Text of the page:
‘Lil Boat 2’ capsizes and perishes in the water
Danny Liggio | Wednesday, April 4, 2018
I still remember when I first listened to Lil Yachty’s “Lil Boat” mixtape on a Friday after school in the May of 2016. I was a junior in high school, it was swelteringly hot and Lil Yachty had tip-toed onto the hip-hop scene with a voice higher than I thought possible for a serious rapper. Lil Yachty had a sound I could bang my head to when I drove. I liked that, regardless of how much my friends hated it.
Within a few weeks, I had gone to the thrift store and bought some vintage Nautica shirts in some vain attempt to imitate his seafaring style. He was barely six months older than me, so I liked to think we would have been stylishly-dressed best friends if we went to the same high school.
His sound, back then, was recklessly goofy — no song of his took itself too seriously. He brought what would become known as “bubble-gum” trap to the mainstream. His flow was like candy; you knew it was bad for you (and whatever pride you had in your music taste), but it sounded so good. His music was the kind of gum that you want to chew one piece at a time — a flavor and a sound you desperately wanted, but only in small doses.
Steadily, as he and his sound have grown in notoriety, Yachty’s music has declined in quality. That gum I used to crave has lost its elusive flavor.
With the release of his first album last year, “Teenage Emotions,” Lil Yachty reached for a more poppy sound with more technical raps, and, in doing so, largely abandoned the free-floating aura that he used to rely on. I genuinely tried to enjoy the album’s songs like “Bring it Back” and “Forever Young,” but I found it to be an increasingly difficult task.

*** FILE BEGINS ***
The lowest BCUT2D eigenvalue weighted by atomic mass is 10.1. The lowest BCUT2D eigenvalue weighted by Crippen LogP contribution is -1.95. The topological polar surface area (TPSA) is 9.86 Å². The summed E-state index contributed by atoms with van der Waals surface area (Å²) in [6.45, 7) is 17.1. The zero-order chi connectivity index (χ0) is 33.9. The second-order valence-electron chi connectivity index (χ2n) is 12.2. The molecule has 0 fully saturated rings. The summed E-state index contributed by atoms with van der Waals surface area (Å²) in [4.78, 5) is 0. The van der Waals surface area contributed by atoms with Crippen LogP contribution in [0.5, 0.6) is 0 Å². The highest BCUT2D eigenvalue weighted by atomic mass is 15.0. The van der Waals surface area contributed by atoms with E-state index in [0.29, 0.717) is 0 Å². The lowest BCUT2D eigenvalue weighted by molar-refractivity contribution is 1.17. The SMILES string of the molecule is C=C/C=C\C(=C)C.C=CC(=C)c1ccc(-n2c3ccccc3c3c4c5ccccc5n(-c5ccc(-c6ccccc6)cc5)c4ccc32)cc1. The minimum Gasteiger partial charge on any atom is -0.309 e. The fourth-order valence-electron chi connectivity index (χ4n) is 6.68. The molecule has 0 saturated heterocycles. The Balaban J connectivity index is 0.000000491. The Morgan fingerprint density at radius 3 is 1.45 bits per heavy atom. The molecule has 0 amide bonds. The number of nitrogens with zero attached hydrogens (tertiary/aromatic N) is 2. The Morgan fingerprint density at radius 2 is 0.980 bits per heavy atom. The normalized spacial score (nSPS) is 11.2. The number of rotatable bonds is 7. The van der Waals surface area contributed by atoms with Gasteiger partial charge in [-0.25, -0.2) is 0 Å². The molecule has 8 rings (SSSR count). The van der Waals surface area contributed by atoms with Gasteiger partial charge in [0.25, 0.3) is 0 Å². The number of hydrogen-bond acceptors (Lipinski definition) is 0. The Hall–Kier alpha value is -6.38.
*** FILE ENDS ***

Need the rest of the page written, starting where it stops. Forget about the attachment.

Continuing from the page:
Around a year later, I saw on Instagram’s explore page that his “Lil Boat 2” would be released the next day. But at this point, Lil Yachty had completely fallen off my radar. Seeing that there would be a sequel to “Lil Boat,” however, arguably my favorite musical endeavor of all time, instantly excited me. Maybe this would be a return to the good old days of Lil Yachty, I thought.
It was not.
“Lil Boat 2” is Juliet waking up to see Romeo dead — the final stab in the tragedy that has become Lil Yachty. That goofy kid with ridiculous red hair who captured my imagination by being himself and expecting nothing from the world is completely gone. “Lil Boat 2” is nothing but proof of his disappearance.
In the album, Lil Yachty trades his fun-loving spirit for vain attempts at structured rapping and something he hopes will be a sustainable commercial sound. On ”OOPS,” he does best to put the listener to sleep with his monotone delivery. On “POP OUT,” he tries to replace his old carefree personality with a toughness that isn’t inherent. They’re ideas that don’t work and by no means sound well.
“Lil Boat 2” contains nothing new, nothing unique and nothing fresh. “FLEX” is merely another braggadocio song without a hint of Yachty’s old carelessness. In fact, the central theme of the album is that Lil Yachty has a lot of money and gets lots of women. Good for you, Lil Yachty.
There was a time when Lil Yachty was a boat adrift with a bed sheet for a sail. Not everyone saw him and his direction wasn’t clear, but he meant something. Since stumbling into fame, he’s traded his bed sheet sail in for an engine. It is as if he is now rebranding himself as a “Lil Cruise Liney,” chugging along selling nine dollars cocktails to passengers and trying to ensure a steady paycheck. Sure, it’s a business model that may be safe, but is more money worth losing fans?
Artist: Lil Yachty
Album: Lil Boat 2
Label: Quality Control and UMG Recordings, Inc.
Favorite Track: “66”
If You Like: Not enjoying music